Reporting on the font page of the San Francisco Chronicle today (Sept. 25, 2012), Bob Egelko finally says what many of us who visit San Quentin prison have known for months: most of California’s death row inmates oppose Proposition 34 — the voter initiative on this November’s ballot that would abolish capital punishment and replace it with Life With Out Parole (LWOP) even retroactively. (Read the story here.) Yes that’s right, prisoners who face a lethal injection unless a court overturns their death sentence or conviction are opposed to a law that would immediately accomplish what many of them have been litigating to achieve for years, the removal of their death sentence.
That is so counter-intuitive to what most people believe about capital punishment that its worth repeating. People on death row, not just folks in an abstract all night dorm room discussion about whether death or LWOP is worst, but folks actually condemned to die, prefer to continue with their death sentence.
The story correctly emphasizes the importance of lawyers in explaining this seeming paradox. Everybody convicted of a serious felony like murder receives a court appointed lawyer to prepare an appeal, generally to the state courts and to the US Supreme Court. But even when those appeals fail, and the vast majority do, death row prisoners get a court appointed lawyer to continue a second line of appeals known as habeas corpus, in both state and eventually federal courts. These appeals are very valuable for two reasons. First, they allow the court to consider many aspects of the underlying case against the defendant, like the police investigation and the prosecution’s conduct, that are generally not reviewed on direct appeal. Second, as the Chron story points out:
For condemned prisoners, it often represents their best chance to stave off execution by presenting their claims to federal judges, who are appointed for life, rather than elected state judges. A ruling that leads to their acquittal, or even a finding of innocence, is also more likely in habeas corpus than in the earlier direct appeal.
Many prisoners hold out the hope that their conviction will be overturned and they will be able to go home. Ending their right to court appointed lawyer on habeas would close that door forever to most if not all of them (a handful might find lawyers to voluntarily continue their appeal).
Voters who support the death penalty should think carefully this November before they vote “No.” If you defeat Proposition 34, you will be continuing to give people convicted of capital murder exactly what they most desperately want — a lawyer that will help them get out of prison.
Less explicitly discussed but quite clear from the above, is how punishing a true LWOP sentence is. The prospect of never being released from prison ever, with not even a low odds hope for an appeal or a parole board decision in your favor, is terribly terribly punishing. In California it is compounded by the fact that prison conditions are extremely poor due to overcrowding and in recent years according to the Supreme Court, the prospect of torture through abysmal or non-existent medical treatment (see Brown v. Plata). Death row inmates in California have a cell to themselves, receive more attentive supervision and visits from their lawyers, not to mention a measure of international celebrity and the scores of pen pals that brings. All of that disappears when your death sentence is vacated (as all of them would be should Prop 34 pass), and you get dumped into the long dark tunnel known as LWOP. In short, just as Cesare Beccaria argued more 200 years ago in his On Crimes and Punishment, true life is worse than death as a punishment, and thus as a deterrent.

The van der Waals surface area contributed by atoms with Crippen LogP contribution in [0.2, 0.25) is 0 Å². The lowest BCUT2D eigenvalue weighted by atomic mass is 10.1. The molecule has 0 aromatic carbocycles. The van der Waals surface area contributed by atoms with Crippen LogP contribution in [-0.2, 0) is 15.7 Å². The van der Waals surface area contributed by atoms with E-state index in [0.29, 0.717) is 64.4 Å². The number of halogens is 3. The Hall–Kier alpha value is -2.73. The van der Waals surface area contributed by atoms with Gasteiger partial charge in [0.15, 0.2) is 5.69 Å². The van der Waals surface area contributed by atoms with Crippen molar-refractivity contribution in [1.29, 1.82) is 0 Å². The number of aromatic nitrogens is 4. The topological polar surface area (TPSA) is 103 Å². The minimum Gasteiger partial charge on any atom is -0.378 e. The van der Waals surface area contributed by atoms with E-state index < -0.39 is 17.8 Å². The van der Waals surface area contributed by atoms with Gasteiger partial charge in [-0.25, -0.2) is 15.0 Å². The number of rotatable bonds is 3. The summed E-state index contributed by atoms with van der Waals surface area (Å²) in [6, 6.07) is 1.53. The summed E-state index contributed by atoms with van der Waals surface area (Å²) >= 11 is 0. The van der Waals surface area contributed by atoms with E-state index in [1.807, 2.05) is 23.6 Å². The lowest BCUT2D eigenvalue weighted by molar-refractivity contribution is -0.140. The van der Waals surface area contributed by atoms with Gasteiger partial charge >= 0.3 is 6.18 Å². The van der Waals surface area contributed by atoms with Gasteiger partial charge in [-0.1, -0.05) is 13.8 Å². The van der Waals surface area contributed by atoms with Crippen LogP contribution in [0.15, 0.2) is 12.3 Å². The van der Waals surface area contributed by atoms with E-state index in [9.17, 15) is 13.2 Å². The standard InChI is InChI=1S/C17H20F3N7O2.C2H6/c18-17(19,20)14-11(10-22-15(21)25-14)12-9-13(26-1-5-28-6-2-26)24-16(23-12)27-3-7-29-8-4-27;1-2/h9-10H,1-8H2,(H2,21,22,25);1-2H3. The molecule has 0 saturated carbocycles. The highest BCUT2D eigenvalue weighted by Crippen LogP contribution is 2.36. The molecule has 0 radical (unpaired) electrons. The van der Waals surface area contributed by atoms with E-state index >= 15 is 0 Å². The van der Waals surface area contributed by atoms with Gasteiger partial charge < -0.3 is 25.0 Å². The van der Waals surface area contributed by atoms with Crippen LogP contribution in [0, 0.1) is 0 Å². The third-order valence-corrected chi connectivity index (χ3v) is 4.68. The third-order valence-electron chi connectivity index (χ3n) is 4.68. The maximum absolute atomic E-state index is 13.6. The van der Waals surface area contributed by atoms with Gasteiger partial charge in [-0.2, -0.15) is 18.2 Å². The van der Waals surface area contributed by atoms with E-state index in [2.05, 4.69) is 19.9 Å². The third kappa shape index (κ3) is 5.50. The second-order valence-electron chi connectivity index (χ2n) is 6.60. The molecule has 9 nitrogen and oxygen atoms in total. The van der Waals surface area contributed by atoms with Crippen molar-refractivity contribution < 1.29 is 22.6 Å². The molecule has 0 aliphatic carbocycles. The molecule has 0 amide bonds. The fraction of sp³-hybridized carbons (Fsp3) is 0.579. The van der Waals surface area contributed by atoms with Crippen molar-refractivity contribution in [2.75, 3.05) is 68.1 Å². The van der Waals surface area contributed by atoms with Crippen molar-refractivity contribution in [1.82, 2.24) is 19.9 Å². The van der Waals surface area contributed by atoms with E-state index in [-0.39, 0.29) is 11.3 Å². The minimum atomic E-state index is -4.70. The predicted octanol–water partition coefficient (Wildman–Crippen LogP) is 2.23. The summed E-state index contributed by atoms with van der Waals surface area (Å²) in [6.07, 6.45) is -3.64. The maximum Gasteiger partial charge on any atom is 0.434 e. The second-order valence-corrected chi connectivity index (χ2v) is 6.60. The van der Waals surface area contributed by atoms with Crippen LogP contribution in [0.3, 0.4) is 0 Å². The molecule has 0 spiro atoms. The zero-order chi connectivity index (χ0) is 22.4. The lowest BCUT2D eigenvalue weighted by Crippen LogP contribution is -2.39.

We could make it even more so by actually paroling murderers who have received a non-LWOP life sentence, as the law itself requires, but which California’ politicized process has stymied for years. If we began to parole most prisoners convicted of 2nd-degree murder after 15 years, and those convicted of 1st-degree murder after 25 (as the law requires), those persons sentenced to LWOP would see the reality of the grim fate they have been assigned to.
I personally oppose LWOP as “cruel and unusual punishment.” I will vote for Proposition 34 because it will at least take us to a more honest place, where we acknowledge what we are actually doing in California. After that we can begin to have a more realistic conversation about what punishment can achieve and how long that takes. We should reform our state courts so that they are not a rubber stamp of sometimes deeply flawed convictions, and we should reform parole so that prisoners who atone and seek to reform themselves in prison face a realistic chance of going home. Sadly, only one of those things is on the ballot this November.
Cross-posted from Jonathan Simon’s blog Governing Through Crime